12) But that defence is being so thoroughly undressed with alarming frequency because of failures in midfield. Henderson, Elliott and Fabinho have their uses but at no stage did they exert even a semblance of authority over this game. The Liverpool goal specifically bypassed that area of the pitch, much like the four Manchester City subsequently scored.

The fading spectre of Jude Bellingham should not distract from the overwhelming idea that Liverpool need an entire new selection of midfielders rather than placing everything on one fix-all solution, because Graeme Souness or Roy Keane alone at the crest of their respective powers would struggle to drag anything coherent out of that area of the pitch in this team.


13) The third and fourth goals emphasised that. Liverpool were summarily dismantled in the second half, reduced to dummies in a 45-minute training exercise. At their brilliant best, Manchester City simultaneously stretch the pitch and apply a stranglehold, playing quick passes to wide players stationed on the touchlines while introducing runners from deep and relying on an outstanding rest defence to keep pressure constantly applied. Facing Guardiola’s side at any time is physically and mentally exhausting but that must be a particularly dehumanising experience. Liverpool certainly made it look so; they retreated deeper, were passive, excruciatingly slow and offered almost no response. Gakpo’s deflected effort in the 55th minute was their first and last of an awful second period.


14) As the quote, most often attributed to central defensive deity Paolo Maldini, goes: “If I have to make a tackle then I have already made a mistake.”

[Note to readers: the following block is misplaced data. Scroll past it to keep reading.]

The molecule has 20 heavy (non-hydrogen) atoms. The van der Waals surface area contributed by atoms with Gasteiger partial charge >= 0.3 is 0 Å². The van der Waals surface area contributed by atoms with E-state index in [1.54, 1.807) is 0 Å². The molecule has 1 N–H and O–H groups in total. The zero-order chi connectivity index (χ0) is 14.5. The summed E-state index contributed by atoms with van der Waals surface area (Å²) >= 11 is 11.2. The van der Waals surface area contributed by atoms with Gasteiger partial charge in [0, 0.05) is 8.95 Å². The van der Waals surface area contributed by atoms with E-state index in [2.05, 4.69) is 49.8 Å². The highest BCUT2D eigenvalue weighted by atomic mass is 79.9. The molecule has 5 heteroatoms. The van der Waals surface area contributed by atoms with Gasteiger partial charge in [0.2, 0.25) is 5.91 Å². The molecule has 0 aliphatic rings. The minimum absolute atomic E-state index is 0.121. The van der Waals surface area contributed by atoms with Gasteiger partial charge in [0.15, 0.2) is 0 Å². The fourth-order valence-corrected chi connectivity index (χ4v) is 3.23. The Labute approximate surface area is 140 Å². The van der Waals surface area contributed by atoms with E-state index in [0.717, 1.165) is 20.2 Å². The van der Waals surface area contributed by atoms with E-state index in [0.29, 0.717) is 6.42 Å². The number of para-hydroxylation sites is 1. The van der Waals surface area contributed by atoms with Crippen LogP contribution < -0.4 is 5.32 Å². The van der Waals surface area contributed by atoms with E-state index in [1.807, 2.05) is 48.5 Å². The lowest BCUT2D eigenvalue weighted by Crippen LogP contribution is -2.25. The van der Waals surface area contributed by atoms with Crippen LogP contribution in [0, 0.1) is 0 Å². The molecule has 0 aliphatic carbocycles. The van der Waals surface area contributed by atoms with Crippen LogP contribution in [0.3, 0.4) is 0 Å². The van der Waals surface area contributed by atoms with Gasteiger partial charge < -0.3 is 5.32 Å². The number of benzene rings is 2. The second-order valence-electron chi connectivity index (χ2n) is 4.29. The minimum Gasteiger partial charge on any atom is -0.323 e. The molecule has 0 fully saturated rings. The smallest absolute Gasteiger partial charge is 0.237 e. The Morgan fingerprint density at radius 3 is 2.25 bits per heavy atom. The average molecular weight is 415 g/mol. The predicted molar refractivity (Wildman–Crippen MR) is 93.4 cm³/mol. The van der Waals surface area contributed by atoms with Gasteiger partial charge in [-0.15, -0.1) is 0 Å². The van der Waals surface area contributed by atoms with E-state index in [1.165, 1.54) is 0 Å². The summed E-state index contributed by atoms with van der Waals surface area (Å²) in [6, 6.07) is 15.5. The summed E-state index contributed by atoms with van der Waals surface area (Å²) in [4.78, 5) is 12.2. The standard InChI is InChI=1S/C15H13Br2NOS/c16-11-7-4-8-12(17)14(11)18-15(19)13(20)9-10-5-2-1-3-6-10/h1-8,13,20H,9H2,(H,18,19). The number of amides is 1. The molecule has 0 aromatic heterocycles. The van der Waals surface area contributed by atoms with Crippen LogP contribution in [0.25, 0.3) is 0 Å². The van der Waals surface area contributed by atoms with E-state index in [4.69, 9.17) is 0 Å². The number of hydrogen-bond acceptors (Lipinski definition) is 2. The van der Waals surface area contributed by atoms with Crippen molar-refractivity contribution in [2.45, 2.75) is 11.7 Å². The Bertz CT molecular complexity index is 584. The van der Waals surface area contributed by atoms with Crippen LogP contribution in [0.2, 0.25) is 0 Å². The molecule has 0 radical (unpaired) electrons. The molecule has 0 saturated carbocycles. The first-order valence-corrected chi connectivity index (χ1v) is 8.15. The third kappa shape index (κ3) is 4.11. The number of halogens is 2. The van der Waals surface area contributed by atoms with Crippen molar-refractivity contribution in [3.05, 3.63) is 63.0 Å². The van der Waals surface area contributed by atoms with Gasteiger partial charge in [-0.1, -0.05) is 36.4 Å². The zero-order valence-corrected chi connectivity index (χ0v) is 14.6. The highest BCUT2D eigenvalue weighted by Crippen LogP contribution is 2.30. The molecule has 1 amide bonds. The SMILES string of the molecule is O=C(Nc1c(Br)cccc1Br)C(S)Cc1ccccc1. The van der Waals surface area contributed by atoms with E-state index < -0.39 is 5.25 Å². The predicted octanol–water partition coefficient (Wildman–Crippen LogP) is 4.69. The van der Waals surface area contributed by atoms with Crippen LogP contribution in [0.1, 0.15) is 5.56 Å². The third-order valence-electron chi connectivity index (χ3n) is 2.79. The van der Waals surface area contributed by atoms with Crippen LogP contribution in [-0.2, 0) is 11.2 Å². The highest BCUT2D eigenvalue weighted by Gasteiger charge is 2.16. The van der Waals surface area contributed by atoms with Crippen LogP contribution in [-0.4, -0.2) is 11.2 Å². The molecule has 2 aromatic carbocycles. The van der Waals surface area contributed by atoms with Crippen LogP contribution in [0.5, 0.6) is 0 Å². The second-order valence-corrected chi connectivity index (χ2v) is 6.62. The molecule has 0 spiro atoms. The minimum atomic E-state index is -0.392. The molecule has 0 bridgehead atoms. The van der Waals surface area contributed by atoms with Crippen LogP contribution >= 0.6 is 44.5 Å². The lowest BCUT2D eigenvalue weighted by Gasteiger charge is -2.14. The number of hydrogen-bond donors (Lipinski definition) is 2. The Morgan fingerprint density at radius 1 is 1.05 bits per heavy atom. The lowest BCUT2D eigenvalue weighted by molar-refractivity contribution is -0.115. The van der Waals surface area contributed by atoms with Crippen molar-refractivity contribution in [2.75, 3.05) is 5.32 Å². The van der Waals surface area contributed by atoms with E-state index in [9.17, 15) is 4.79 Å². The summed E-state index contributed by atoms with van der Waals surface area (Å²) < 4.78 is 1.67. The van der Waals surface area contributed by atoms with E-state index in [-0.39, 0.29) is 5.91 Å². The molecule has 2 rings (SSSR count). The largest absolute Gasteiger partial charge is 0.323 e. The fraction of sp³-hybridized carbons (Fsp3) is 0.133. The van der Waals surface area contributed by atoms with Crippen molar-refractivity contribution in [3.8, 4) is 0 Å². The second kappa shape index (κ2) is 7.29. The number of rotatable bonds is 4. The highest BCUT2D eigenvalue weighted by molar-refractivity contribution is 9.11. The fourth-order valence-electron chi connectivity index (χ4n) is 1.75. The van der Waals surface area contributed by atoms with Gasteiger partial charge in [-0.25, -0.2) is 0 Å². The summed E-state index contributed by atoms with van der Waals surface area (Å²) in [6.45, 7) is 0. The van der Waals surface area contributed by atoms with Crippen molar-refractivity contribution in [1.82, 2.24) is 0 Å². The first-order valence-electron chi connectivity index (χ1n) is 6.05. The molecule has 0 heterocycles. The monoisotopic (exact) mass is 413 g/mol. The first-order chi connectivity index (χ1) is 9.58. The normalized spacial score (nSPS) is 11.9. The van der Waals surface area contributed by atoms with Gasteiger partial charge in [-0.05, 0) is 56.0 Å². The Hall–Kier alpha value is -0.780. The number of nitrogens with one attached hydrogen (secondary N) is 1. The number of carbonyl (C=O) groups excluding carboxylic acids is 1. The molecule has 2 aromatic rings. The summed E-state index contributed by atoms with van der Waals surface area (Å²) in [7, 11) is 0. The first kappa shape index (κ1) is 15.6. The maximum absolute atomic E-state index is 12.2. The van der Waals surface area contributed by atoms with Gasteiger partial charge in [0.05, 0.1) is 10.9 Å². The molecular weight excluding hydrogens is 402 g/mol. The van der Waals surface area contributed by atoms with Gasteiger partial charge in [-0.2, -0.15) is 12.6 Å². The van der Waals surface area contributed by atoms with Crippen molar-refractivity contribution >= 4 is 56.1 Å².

Van Dijk made four tackles, at least twice as many as any other player for either side. He has already made more tackles so far this Premier League season (21) than in the entirety of last campaign (16). That languid style really does make such abysmal defending look worse, even if the issues are as much systemic as they are individual.

One thing is clear: Liverpool can no longer consistently rely on the 31-year-old, nor build a successful tactic around his strengths. Van Dijk is no longer quite good enough to warrant it and is unlikely to get better now.


15) That quadruple substitution in the 70th minute might have been the most damning aspect of this defeat. Robertson, Salah, Jota and Elliott made way for largely untrusted deputy left-back Kostas Tsimikas, the departing Roberto Firmino and Alex Oxlade-Chamberlain and Darwin Nunez, who really ought to have started when taking the relative susceptibility of Manchester City’s high defensive line into account.

Liverpool were trailing 3-1 at the time and needing to cultivate some hope, Klopp could only deal with what his bench provided. James Milner replacing Gakpo soon after underlined the lack of care this stale squad has been subjected to, and the sheer amount of work needed to sort it.


16) Manchester City winning a fourth consecutive Premier League game for the first time this season – and dropping just two points in their last seven matches – feels foreboding. The previous two occasions on which they won the title by a point under Guardiola – coincidentally both against Liverpool – featured run-ins that demanded and received something close to perfection. They closed 2018/19 with 14 straight wins and held on in 2021/22 by only dropping six points in their last 12 fixtures.

Arsenal have a healthy advantage and are themselves in sensational form, which might not be a coincidence when they know Manchester City are in specifically the sort of mood to punish any and all slip-ups. Whether or not that is enough in the Premier League, it at least bodes well in Europe – before their inevitable and inexplicable exit.